Cave (Encyclopedia of Science)
A cave is a naturally occurring hollow area inside Earth. All caves are formed by some type of erosion process. The study of caves is called speleology (pronounced spee-lee-OL-o-gee). While some caves may be small hillside openings, others may consist of large chambers and inter-connecting tunnels and mazes. Openings to the surface may be large gaping holes or small crevices.
Caves have served as shelter for people throughout history. Many religious traditions have regarded caves as sacred and have used them in rituals and ceremonies. Human remains, artifacts, sculptures, and drawings found in caves have aided archaeologists in learning about early humans. A cave discovered in southeastern France in 1994 contains wall paintings estimated to be more than 30,000 years old.
The most common, largest, and spectacular caves are solution caves. These caves are formed through the chemical interaction of air, soil, water, and rock. As water flows over and drains into Earth's surface, it mixes with carbon dioxide from the air and soil to form a mild solution of carbonic acid. Seeping through naturally occurring cracks and fissures in massive beds of limestone in bedrock (the solid rock that lies beneath the soil), the acidic water eats away at the rock, dissolving its minerals and carrying them off in a solution.
(The entire section is 708 words.)
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Cave (World of Earth Science)
A cave is a naturally occurring hollow area inside the earth. Most caves are formed by some type of erosional process. The most notable exception is hollow lava tubes such as those found in the Hawaiian Islands. The formation of caves depends upon geologic, topographic, and hydrologic factors. These factors determine where and how caves develop, as well as their structure and shape. The study of caves is called speleology. Some caves may be small hillside openings, while others consist of large chambers and interconnecting tunnels and mazes. Openings to the surface may be large gaping holes or small crevices.
Caves hosted in rocks other than limestone are usually formed by water erosional processes. For example, rivers running through canyons with steep walls erode the rock at points where the current is strong. Such caves usually have large openings and are not too deep. Caves of this type can be found in the southwestern United States and were at one time inhabited by prehistoric American Indians known as Cliff Dwellers. Sea caves are formed by waves continually crashing against cliffs or steep walls. Often these caves can only be entered at low tide. Ice caves are also formed in glaciers and icebergs by meltwater that drains down crevices in the ice.
Lava caves, which are often several miles long, form when the exterior of a lava flow hardens and cools to form a roof, but lava below the surface flows out, leaving a hollow tube. Wind or aeolian caves usually form in sandstone cliffs as wind-blown sand abrades the cliff face. They are found in desert areas, and occur in a bottleneck shape with the entrance much smaller than the chamber. Talus caves are formed by boulders that have piled up on mountain slopes. The most common, largest, and spectacular caves are solution caves.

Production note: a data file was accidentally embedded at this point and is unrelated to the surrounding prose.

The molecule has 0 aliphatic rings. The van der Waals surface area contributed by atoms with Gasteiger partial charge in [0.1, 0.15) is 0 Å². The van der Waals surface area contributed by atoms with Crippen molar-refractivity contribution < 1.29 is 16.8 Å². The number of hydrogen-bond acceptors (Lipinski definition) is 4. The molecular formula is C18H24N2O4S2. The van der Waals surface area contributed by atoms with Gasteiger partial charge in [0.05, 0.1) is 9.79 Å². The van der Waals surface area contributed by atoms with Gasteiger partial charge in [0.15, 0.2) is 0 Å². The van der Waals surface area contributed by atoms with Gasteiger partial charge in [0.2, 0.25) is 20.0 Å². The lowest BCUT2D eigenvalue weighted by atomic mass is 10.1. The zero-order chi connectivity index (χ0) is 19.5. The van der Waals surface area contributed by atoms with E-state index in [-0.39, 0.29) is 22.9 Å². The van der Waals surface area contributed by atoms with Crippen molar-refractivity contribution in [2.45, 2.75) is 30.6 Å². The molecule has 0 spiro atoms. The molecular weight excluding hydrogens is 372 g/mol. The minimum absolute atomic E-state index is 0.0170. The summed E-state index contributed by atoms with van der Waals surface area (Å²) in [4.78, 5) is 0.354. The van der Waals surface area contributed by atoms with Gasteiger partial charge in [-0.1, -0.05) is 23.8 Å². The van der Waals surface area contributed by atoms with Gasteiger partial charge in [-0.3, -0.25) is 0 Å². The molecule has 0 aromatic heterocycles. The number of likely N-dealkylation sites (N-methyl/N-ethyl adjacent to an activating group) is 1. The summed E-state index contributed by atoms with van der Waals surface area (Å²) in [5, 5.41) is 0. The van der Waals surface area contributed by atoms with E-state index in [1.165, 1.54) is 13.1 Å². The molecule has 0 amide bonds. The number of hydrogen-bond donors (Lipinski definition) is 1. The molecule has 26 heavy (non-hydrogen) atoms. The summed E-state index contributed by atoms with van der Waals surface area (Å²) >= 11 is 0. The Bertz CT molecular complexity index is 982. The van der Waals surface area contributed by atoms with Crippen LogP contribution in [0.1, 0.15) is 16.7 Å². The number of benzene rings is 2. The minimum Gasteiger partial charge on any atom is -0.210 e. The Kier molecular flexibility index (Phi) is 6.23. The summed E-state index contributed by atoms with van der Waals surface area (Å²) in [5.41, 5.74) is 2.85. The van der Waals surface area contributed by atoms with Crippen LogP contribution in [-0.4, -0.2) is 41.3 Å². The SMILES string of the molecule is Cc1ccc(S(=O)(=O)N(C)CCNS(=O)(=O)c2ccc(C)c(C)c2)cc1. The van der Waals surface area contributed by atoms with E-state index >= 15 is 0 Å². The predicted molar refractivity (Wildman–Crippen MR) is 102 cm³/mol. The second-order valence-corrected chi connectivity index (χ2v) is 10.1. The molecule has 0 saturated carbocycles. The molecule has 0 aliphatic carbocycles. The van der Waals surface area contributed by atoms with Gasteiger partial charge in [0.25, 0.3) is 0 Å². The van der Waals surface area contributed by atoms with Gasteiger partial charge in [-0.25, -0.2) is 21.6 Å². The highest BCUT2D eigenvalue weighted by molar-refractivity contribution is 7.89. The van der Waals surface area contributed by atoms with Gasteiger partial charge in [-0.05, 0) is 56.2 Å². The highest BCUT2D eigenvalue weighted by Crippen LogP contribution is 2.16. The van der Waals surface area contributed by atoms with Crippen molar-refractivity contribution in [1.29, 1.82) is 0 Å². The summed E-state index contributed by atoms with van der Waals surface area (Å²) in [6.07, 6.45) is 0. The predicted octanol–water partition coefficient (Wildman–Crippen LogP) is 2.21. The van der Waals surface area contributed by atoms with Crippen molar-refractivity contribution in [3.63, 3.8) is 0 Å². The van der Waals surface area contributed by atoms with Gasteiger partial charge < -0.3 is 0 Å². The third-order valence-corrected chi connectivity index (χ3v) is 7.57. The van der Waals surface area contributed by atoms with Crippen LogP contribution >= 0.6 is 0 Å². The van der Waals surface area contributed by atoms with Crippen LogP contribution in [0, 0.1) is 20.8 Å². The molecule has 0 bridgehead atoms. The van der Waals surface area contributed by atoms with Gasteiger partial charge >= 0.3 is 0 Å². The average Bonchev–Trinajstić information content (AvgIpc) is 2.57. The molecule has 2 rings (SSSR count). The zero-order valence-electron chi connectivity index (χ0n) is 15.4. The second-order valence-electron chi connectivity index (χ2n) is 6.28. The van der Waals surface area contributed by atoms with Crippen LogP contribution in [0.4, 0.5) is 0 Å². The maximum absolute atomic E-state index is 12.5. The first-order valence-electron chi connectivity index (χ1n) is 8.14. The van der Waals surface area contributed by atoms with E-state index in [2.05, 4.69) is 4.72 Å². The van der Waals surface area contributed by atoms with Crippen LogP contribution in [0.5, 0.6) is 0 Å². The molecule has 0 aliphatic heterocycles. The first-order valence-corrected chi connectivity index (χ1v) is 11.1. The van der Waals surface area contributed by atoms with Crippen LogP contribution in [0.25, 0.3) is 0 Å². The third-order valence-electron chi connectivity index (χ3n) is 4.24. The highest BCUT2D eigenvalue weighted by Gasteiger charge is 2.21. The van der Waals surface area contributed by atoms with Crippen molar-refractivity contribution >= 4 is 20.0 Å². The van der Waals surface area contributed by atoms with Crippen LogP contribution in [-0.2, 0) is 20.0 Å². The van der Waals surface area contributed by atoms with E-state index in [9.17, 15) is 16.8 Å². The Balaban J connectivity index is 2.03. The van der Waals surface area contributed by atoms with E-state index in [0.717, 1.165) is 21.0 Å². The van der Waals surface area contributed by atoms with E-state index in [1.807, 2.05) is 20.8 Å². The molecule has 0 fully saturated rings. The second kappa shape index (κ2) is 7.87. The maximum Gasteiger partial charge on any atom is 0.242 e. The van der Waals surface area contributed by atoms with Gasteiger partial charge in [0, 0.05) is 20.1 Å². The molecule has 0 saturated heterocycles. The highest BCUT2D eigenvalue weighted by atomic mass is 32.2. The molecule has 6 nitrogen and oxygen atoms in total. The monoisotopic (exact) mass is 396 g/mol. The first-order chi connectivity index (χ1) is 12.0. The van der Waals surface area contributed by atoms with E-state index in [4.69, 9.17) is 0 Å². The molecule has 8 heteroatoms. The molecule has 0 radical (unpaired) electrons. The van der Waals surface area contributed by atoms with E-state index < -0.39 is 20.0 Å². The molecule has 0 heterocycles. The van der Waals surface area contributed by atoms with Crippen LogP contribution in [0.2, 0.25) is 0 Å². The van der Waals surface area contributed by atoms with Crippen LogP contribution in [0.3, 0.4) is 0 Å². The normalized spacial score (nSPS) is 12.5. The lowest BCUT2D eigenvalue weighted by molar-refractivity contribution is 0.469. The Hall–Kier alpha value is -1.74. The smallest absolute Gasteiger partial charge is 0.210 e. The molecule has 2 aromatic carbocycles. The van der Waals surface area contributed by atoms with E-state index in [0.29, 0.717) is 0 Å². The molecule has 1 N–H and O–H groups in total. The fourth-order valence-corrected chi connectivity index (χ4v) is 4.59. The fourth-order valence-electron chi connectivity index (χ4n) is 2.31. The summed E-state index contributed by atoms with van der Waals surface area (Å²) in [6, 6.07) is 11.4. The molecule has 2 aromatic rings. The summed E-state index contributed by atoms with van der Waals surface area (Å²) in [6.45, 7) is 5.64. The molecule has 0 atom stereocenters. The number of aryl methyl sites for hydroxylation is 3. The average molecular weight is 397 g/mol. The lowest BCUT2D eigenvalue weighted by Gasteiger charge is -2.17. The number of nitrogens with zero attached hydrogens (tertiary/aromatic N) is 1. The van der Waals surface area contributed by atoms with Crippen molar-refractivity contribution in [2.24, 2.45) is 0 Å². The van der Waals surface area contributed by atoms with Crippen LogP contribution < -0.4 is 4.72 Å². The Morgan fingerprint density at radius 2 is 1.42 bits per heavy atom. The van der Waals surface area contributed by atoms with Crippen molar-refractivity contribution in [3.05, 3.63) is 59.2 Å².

Solution caves form by chemical weathering of the surrounding bedrock as groundwater moves along fractures in the rock. These caves produce a particular type of terrain called karst. Karst terrain primarily forms in bedrock of calcium carbonate, or limestone, but can develop in any soluble sedimentary rock such as dolomite, rock gypsum, or rock salt. The host rock extends from near the earth's surface to below the water table. Several distinctive karst features make this terrain easy to identify. The most common are sinkholes, circular depressions where the underlying rock has been dissolved away. Disappearing streams and natural bridges are also common clues. Entrances to solution caves are not always obvious, and their discovery is sometimes quite by accident.
Formation of karst involves the chemical interaction of air, soil, water, and rock. As water flows over and drains into the earth's surface, it mixes with carbon dioxide from the air and soil to form carbonic acid (H2CO3). The groundwater becomes acidic and dissolves the calcium carbonate in the bedrock, and seeps or percolates through naturally occurring fractures in the rock. With continual water drainage, the fractures become established passageways. The passageways eventually enlarge and often connect, creating an underground drainage system. Over thousands, perhaps millions of years, these passages evolve into the caves seen today.
During heavy rain or flooding in a well-established karst terrain, very little water flows over the surface in stream channels. Most water drains into the ground through enlarged fractures and sinkholes. This underground drainage system sometimes carries large amounts of water, sand, and mud through the passageways and further erodes the bedrock. Sometimes ceilings fall and passageways collapse, creating new spaces and drainage routes.